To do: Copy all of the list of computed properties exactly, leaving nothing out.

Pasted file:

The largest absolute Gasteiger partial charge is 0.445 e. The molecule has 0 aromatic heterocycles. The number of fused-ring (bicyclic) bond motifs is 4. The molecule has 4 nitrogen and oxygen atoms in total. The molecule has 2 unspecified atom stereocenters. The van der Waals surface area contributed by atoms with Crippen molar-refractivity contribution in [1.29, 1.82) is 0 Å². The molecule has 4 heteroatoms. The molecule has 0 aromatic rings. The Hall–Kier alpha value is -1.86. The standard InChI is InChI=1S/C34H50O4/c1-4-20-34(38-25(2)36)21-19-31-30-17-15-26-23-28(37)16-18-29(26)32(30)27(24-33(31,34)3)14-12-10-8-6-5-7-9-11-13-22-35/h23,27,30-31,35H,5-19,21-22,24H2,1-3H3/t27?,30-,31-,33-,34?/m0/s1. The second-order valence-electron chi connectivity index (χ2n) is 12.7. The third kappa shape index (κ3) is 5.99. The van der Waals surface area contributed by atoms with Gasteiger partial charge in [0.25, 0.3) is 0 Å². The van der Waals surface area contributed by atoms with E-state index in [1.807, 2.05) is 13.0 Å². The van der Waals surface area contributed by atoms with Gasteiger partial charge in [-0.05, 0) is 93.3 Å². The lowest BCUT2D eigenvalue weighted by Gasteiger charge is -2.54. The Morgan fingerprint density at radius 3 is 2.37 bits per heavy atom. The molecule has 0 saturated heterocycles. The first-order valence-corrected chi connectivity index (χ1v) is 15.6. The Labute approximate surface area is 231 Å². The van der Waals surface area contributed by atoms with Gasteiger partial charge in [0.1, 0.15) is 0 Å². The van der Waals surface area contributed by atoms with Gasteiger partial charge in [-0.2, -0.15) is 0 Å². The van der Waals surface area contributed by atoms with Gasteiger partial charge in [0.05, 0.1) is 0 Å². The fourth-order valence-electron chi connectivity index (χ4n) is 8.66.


The largest absolute Gasteiger partial charge is 0.445 e. The molecule has 0 aromatic heterocycles. The number of fused-ring (bicyclic) bond motifs is 4. The molecule has 4 nitrogen and oxygen atoms in total. The molecule has 2 unspecified atom stereocenters. The van der Waals surface area contributed by atoms with Crippen molar-refractivity contribution in [1.29, 1.82) is 0 Å². The molecule has 4 heteroatoms. The molecule has 0 aromatic rings. The Hall–Kier alpha value is -1.86. The standard InChI is InChI=1S/C34H50O4/c1-4-20-34(38-25(2)36)21-19-31-30-17-15-26-23-28(37)16-18-29(26)32(30)27(24-33(31,34)3)14-12-10-8-6-5-7-9-11-13-22-35/h23,27,30-31,35H,5-19,21-22,24H2,1-3H3/t27?,30-,31-,33-,34?/m0/s1. The second-order valence-electron chi connectivity index (χ2n) is 12.7. The third kappa shape index (κ3) is 5.99. The van der Waals surface area contributed by atoms with Gasteiger partial charge in [0.25, 0.3) is 0 Å². The van der Waals surface area contributed by atoms with E-state index in [1.807, 2.05) is 13.0 Å². The van der Waals surface area contributed by atoms with Gasteiger partial charge in [-0.05, 0) is 93.3 Å². The lowest BCUT2D eigenvalue weighted by Gasteiger charge is -2.54. The Morgan fingerprint density at radius 3 is 2.37 bits per heavy atom. The molecule has 0 saturated heterocycles. The first-order valence-corrected chi connectivity index (χ1v) is 15.6. The Labute approximate surface area is 231 Å². The van der Waals surface area contributed by atoms with Gasteiger partial charge in [0.1, 0.15) is 0 Å². The van der Waals surface area contributed by atoms with Gasteiger partial charge in [-0.2, -0.15) is 0 Å². The van der Waals surface area contributed by atoms with Gasteiger partial charge in [0.05, 0.1) is 0 Å². The fourth-order valence-electron chi connectivity index (χ4n) is 8.66.